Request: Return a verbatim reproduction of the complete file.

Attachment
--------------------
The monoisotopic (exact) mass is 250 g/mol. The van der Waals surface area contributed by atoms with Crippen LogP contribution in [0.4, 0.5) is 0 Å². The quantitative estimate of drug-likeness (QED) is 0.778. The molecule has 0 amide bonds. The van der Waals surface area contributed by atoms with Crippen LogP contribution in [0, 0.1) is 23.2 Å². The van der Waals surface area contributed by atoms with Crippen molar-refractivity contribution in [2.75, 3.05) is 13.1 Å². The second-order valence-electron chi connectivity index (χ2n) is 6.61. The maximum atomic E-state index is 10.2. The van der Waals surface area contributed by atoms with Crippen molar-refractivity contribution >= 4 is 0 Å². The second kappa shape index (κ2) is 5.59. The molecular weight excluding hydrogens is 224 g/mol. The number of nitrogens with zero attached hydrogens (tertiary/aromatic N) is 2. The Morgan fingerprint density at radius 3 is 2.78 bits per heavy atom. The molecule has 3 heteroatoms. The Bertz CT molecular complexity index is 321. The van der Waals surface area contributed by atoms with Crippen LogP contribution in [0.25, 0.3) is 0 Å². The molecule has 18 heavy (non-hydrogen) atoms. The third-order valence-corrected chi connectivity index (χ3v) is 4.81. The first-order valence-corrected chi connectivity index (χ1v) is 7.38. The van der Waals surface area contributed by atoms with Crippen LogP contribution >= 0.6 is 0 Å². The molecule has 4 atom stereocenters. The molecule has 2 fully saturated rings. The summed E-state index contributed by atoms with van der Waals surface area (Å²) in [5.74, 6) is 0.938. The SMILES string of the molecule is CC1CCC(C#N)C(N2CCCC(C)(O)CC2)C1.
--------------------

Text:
The monoisotopic (exact) mass is 250 g/mol. The van der Waals surface area contributed by atoms with Crippen LogP contribution in [0.4, 0.5) is 0 Å². The quantitative estimate of drug-likeness (QED) is 0.778. The molecule has 0 amide bonds. The van der Waals surface area contributed by atoms with Crippen LogP contribution in [0, 0.1) is 23.2 Å². The van der Waals surface area contributed by atoms with Crippen molar-refractivity contribution in [2.75, 3.05) is 13.1 Å². The second-order valence-electron chi connectivity index (χ2n) is 6.61. The maximum atomic E-state index is 10.2. The van der Waals surface area contributed by atoms with Crippen molar-refractivity contribution >= 4 is 0 Å². The second kappa shape index (κ2) is 5.59. The molecular weight excluding hydrogens is 224 g/mol. The number of nitrogens with zero attached hydrogens (tertiary/aromatic N) is 2. The Morgan fingerprint density at radius 3 is 2.78 bits per heavy atom. The molecule has 3 heteroatoms. The Bertz CT molecular complexity index is 321. The van der Waals surface area contributed by atoms with Crippen LogP contribution in [0.25, 0.3) is 0 Å². The molecule has 18 heavy (non-hydrogen) atoms. The third-order valence-corrected chi connectivity index (χ3v) is 4.81. The first-order valence-corrected chi connectivity index (χ1v) is 7.38. The van der Waals surface area contributed by atoms with Crippen LogP contribution >= 0.6 is 0 Å². The molecule has 4 atom stereocenters. The molecule has 2 fully saturated rings. The summed E-state index contributed by atoms with van der Waals surface area (Å²) in [5.74, 6) is 0.938. The SMILES string of the molecule is CC1CCC(C#N)C(N2CCCC(C)(O)CC2)C1.